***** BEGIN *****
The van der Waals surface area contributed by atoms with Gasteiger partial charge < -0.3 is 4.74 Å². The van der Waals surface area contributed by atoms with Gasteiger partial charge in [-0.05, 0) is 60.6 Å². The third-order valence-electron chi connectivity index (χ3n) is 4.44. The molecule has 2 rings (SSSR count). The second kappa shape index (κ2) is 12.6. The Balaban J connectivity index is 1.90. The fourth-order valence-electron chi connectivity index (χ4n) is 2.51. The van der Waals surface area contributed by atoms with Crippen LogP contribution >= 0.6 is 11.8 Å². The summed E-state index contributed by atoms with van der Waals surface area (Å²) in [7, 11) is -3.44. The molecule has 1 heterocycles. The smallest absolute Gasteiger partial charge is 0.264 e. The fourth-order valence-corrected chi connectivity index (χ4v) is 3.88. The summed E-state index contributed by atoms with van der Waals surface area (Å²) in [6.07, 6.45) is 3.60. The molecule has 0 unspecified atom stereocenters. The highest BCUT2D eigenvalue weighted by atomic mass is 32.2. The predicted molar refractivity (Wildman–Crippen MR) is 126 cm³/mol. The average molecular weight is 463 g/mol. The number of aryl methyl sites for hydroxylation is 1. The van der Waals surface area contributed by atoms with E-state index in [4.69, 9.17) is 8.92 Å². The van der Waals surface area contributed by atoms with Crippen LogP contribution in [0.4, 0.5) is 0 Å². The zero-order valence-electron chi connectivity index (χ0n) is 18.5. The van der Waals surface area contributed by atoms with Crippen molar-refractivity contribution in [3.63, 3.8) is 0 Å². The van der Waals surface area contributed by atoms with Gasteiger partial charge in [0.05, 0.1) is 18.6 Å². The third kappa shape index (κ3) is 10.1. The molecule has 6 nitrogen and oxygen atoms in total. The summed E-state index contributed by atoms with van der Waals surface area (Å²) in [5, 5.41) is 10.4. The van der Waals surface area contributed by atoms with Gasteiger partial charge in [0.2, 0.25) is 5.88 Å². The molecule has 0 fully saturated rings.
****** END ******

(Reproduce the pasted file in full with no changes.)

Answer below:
The van der Waals surface area contributed by atoms with Gasteiger partial charge < -0.3 is 4.74 Å². The van der Waals surface area contributed by atoms with Gasteiger partial charge in [-0.05, 0) is 60.6 Å². The third-order valence-electron chi connectivity index (χ3n) is 4.44. The molecule has 2 rings (SSSR count). The second kappa shape index (κ2) is 12.6. The Balaban J connectivity index is 1.90. The fourth-order valence-electron chi connectivity index (χ4n) is 2.51. The van der Waals surface area contributed by atoms with Crippen LogP contribution >= 0.6 is 11.8 Å². The summed E-state index contributed by atoms with van der Waals surface area (Å²) in [7, 11) is -3.44. The molecule has 1 heterocycles. The smallest absolute Gasteiger partial charge is 0.264 e. The fourth-order valence-corrected chi connectivity index (χ4v) is 3.88. The summed E-state index contributed by atoms with van der Waals surface area (Å²) in [6.07, 6.45) is 3.60. The molecule has 0 unspecified atom stereocenters. The highest BCUT2D eigenvalue weighted by atomic mass is 32.2. The predicted molar refractivity (Wildman–Crippen MR) is 126 cm³/mol. The average molecular weight is 463 g/mol. The number of aryl methyl sites for hydroxylation is 1. The van der Waals surface area contributed by atoms with E-state index in [4.69, 9.17) is 8.92 Å². The van der Waals surface area contributed by atoms with Crippen LogP contribution in [0.4, 0.5) is 0 Å². The zero-order valence-electron chi connectivity index (χ0n) is 18.5. The van der Waals surface area contributed by atoms with Crippen molar-refractivity contribution in [3.63, 3.8) is 0 Å². The van der Waals surface area contributed by atoms with Gasteiger partial charge in [0.05, 0.1) is 18.6 Å². The third kappa shape index (κ3) is 10.1. The molecule has 6 nitrogen and oxygen atoms in total. The summed E-state index contributed by atoms with van der Waals surface area (Å²) in [5, 5.41) is 10.4. The van der Waals surface area contributed by atoms with Gasteiger partial charge in [0.2, 0.25) is 5.88 Å². The molecule has 0 fully saturated rings.